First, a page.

The most frequently-cited axis that the spectrum lies on is the steep decline of Keuchel’s effectiveness as he faces hitters for the second or third time. The numbers are quite ugly, as Keuchel acknowledged in the Athletic article linked above.
There’s a somewhat-nuanced story to be told here about game management and getting the most out of an inherently-limited pitcher.
Keuchel has actually fared quite well in the few instances he’s worked into the seventh inning or later, allowing just four of 22 hitters faced to reach base. That’s an excellent example of survivor bias, as the only times that Keuchel works that deep into the game are the times when he’s completely locked in and in a groove. Those aren’t the games that we’re worried about, of course. But it’s nice to have some indicators that Keuchel is indeed still capable of carrying a team to a win now and then.
Those 22 batters faced in the seventh and eighth innings have come over just five appearances in 21 starts, after doing so in three of 11 tries last year. That passes the smell test. It stands to reason that Keuchel is still good for a solid seven-inning effort about a quarter of the time. With an $18 million salary this year and next, it might not be what fans want to hear, but the reality of having an 88 mph fastball without Kyle Hendricks-level command and feel is that there needs to be a heightened sense for when Keuchel’s effectiveness starts to slip. More often than not, it’s just not going to be wise to try to push him through six or seven innings unless he’s in the zone. Keuchel is just not that kind of pitcher any longer.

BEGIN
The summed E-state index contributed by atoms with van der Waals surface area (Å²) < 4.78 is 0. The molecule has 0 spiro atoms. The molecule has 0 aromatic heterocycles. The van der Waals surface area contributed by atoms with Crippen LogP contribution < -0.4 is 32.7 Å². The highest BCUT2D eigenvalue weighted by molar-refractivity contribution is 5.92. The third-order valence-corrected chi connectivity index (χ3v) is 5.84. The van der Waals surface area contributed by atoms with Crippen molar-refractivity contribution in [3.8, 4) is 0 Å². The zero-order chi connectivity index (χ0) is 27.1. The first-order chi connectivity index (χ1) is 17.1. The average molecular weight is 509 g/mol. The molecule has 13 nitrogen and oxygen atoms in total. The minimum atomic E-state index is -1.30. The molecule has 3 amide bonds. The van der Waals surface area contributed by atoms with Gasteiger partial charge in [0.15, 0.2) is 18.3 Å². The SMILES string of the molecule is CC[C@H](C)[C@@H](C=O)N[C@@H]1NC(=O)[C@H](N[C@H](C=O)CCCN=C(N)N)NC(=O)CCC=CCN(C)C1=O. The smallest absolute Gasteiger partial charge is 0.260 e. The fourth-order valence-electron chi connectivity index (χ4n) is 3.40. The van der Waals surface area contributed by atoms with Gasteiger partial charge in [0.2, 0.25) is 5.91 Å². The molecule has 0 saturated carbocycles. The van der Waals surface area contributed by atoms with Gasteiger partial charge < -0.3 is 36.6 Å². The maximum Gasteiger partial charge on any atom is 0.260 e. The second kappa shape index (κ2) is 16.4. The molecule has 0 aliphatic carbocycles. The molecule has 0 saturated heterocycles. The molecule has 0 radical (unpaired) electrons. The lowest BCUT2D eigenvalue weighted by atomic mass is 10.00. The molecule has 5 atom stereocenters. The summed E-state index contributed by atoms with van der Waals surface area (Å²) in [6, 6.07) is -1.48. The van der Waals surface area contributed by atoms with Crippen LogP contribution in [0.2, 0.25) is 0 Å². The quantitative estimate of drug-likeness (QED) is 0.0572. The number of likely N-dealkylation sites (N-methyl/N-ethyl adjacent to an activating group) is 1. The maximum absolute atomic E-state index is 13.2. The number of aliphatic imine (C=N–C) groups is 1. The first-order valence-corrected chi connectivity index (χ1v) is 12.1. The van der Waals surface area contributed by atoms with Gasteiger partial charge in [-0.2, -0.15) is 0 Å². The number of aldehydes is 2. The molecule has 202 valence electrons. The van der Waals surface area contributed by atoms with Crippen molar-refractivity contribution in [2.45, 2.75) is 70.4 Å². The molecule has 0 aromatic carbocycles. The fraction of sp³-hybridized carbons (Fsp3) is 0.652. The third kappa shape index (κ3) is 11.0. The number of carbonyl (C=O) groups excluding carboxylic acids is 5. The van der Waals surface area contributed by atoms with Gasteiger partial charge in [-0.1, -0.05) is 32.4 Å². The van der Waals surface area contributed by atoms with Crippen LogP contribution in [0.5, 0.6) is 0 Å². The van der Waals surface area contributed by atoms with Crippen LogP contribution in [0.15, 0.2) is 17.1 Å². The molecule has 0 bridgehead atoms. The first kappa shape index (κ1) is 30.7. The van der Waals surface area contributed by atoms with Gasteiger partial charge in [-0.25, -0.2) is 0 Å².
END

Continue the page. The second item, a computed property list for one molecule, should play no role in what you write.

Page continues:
The key difference between 2020 and 2021 is that Keuchel’s effectiveness seems to be slipping with more and more rapidity, but managerial strategy has not shifted as a result. Tony La Russa isn’t pushing Keuchel into the sixth and seventh any more than Ricky Renteria was — he’s doing so at pretty much the same rate. But it’s also clear that Keuchel isn’t working at the same level of effectiveness as last season. Keuchel didn’t give up a run in the fifth inning in any single start last season. In fact, he only gave up four earned runs in total in innings one through five. Now that is earning an opportunity to pitch deep into the game. This year? Not so much the case.